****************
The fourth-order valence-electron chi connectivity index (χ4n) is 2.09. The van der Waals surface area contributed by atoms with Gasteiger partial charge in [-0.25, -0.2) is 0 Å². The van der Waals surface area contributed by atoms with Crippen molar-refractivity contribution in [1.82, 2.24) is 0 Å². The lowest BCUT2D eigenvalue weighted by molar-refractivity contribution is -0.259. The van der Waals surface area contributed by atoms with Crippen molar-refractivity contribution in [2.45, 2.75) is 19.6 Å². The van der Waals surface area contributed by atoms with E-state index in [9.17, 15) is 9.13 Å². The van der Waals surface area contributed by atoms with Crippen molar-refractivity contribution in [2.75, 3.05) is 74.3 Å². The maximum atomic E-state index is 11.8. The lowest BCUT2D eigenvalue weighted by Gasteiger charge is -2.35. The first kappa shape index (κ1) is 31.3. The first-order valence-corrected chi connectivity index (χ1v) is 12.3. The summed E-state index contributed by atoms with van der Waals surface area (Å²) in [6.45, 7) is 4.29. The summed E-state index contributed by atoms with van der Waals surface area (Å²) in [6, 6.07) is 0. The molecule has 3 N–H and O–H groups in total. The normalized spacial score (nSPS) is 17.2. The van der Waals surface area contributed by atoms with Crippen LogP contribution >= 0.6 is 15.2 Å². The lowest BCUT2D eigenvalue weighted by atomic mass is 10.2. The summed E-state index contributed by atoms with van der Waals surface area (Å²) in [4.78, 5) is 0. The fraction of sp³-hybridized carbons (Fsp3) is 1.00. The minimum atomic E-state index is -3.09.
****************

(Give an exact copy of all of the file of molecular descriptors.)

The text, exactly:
The fourth-order valence-electron chi connectivity index (χ4n) is 2.09. The van der Waals surface area contributed by atoms with Gasteiger partial charge in [-0.25, -0.2) is 0 Å². The van der Waals surface area contributed by atoms with Crippen molar-refractivity contribution in [1.82, 2.24) is 0 Å². The lowest BCUT2D eigenvalue weighted by molar-refractivity contribution is -0.259. The van der Waals surface area contributed by atoms with Crippen molar-refractivity contribution in [2.45, 2.75) is 19.6 Å². The van der Waals surface area contributed by atoms with E-state index in [9.17, 15) is 9.13 Å². The van der Waals surface area contributed by atoms with Crippen molar-refractivity contribution in [2.75, 3.05) is 74.3 Å². The maximum atomic E-state index is 11.8. The lowest BCUT2D eigenvalue weighted by Gasteiger charge is -2.35. The first kappa shape index (κ1) is 31.3. The first-order valence-corrected chi connectivity index (χ1v) is 12.3. The summed E-state index contributed by atoms with van der Waals surface area (Å²) in [6.45, 7) is 4.29. The summed E-state index contributed by atoms with van der Waals surface area (Å²) in [6, 6.07) is 0. The molecule has 3 N–H and O–H groups in total. The normalized spacial score (nSPS) is 17.2. The van der Waals surface area contributed by atoms with Crippen LogP contribution >= 0.6 is 15.2 Å². The lowest BCUT2D eigenvalue weighted by atomic mass is 10.2. The summed E-state index contributed by atoms with van der Waals surface area (Å²) in [4.78, 5) is 0. The fraction of sp³-hybridized carbons (Fsp3) is 1.00. The minimum atomic E-state index is -3.09.